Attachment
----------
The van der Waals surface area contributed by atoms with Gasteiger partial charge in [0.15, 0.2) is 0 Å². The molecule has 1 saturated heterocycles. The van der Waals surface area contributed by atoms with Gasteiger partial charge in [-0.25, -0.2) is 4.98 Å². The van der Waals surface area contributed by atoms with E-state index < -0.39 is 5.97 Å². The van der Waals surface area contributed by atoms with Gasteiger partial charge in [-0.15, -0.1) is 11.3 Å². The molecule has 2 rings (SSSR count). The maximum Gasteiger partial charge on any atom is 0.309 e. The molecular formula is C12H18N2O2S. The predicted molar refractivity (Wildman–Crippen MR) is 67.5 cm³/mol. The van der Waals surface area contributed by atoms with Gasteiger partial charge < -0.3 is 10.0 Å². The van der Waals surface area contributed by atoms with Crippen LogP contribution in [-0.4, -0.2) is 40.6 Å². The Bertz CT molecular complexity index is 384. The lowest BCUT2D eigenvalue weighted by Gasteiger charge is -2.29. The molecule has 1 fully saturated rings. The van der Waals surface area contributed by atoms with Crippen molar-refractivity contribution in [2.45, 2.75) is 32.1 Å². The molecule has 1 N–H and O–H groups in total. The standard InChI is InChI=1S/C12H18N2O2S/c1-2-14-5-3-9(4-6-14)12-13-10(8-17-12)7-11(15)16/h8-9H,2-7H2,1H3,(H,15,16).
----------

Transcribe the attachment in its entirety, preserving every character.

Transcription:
The van der Waals surface area contributed by atoms with Gasteiger partial charge in [0.15, 0.2) is 0 Å². The molecule has 1 saturated heterocycles. The van der Waals surface area contributed by atoms with Gasteiger partial charge in [-0.25, -0.2) is 4.98 Å². The van der Waals surface area contributed by atoms with E-state index < -0.39 is 5.97 Å². The van der Waals surface area contributed by atoms with Gasteiger partial charge in [-0.15, -0.1) is 11.3 Å². The molecule has 2 rings (SSSR count). The maximum Gasteiger partial charge on any atom is 0.309 e. The molecular formula is C12H18N2O2S. The predicted molar refractivity (Wildman–Crippen MR) is 67.5 cm³/mol. The van der Waals surface area contributed by atoms with Gasteiger partial charge < -0.3 is 10.0 Å². The van der Waals surface area contributed by atoms with Crippen LogP contribution in [-0.4, -0.2) is 40.6 Å². The Bertz CT molecular complexity index is 384. The lowest BCUT2D eigenvalue weighted by Gasteiger charge is -2.29. The molecule has 1 fully saturated rings. The van der Waals surface area contributed by atoms with Crippen molar-refractivity contribution in [2.45, 2.75) is 32.1 Å². The molecule has 1 N–H and O–H groups in total. The standard InChI is InChI=1S/C12H18N2O2S/c1-2-14-5-3-9(4-6-14)12-13-10(8-17-12)7-11(15)16/h8-9H,2-7H2,1H3,(H,15,16).